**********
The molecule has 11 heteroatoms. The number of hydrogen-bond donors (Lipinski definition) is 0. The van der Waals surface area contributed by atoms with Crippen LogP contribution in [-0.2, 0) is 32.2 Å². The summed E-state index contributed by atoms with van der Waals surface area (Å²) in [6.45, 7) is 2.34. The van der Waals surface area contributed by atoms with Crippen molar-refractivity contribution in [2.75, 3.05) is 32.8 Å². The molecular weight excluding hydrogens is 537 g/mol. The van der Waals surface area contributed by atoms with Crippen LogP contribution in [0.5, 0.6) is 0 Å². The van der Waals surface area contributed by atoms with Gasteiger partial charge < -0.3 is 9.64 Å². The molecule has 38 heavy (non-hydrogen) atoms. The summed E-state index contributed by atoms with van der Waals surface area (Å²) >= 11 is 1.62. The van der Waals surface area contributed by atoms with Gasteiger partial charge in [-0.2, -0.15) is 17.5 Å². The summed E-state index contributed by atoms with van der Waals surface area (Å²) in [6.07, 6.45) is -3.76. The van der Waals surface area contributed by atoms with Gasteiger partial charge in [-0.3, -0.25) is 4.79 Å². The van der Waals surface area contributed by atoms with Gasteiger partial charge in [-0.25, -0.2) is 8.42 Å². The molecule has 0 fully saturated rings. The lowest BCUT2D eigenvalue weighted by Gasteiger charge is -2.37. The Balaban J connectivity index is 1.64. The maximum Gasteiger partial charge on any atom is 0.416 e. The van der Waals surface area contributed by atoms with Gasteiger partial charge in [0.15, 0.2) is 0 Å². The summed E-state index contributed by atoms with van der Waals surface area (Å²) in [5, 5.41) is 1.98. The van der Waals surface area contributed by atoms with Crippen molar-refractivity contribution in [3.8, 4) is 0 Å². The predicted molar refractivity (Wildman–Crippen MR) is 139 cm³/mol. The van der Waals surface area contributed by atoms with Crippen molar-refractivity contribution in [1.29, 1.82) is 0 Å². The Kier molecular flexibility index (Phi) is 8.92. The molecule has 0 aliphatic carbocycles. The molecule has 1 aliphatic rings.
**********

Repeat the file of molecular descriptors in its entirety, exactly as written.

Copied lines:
The molecule has 11 heteroatoms. The number of hydrogen-bond donors (Lipinski definition) is 0. The van der Waals surface area contributed by atoms with Crippen LogP contribution in [-0.2, 0) is 32.2 Å². The summed E-state index contributed by atoms with van der Waals surface area (Å²) in [6.45, 7) is 2.34. The van der Waals surface area contributed by atoms with Crippen molar-refractivity contribution in [2.75, 3.05) is 32.8 Å². The molecular weight excluding hydrogens is 537 g/mol. The van der Waals surface area contributed by atoms with Crippen LogP contribution in [0.5, 0.6) is 0 Å². The van der Waals surface area contributed by atoms with Gasteiger partial charge < -0.3 is 9.64 Å². The molecule has 38 heavy (non-hydrogen) atoms. The summed E-state index contributed by atoms with van der Waals surface area (Å²) >= 11 is 1.62. The van der Waals surface area contributed by atoms with Gasteiger partial charge in [-0.2, -0.15) is 17.5 Å². The summed E-state index contributed by atoms with van der Waals surface area (Å²) in [6.07, 6.45) is -3.76. The van der Waals surface area contributed by atoms with Gasteiger partial charge in [-0.3, -0.25) is 4.79 Å². The van der Waals surface area contributed by atoms with Gasteiger partial charge in [-0.25, -0.2) is 8.42 Å². The molecule has 0 fully saturated rings. The lowest BCUT2D eigenvalue weighted by Gasteiger charge is -2.37. The Balaban J connectivity index is 1.64. The maximum Gasteiger partial charge on any atom is 0.416 e. The van der Waals surface area contributed by atoms with Gasteiger partial charge in [0.15, 0.2) is 0 Å². The summed E-state index contributed by atoms with van der Waals surface area (Å²) in [5, 5.41) is 1.98. The van der Waals surface area contributed by atoms with Crippen molar-refractivity contribution in [3.8, 4) is 0 Å². The predicted molar refractivity (Wildman–Crippen MR) is 139 cm³/mol. The van der Waals surface area contributed by atoms with Crippen molar-refractivity contribution in [1.29, 1.82) is 0 Å². The Kier molecular flexibility index (Phi) is 8.92. The molecule has 0 aliphatic carbocycles. The molecule has 1 aliphatic rings.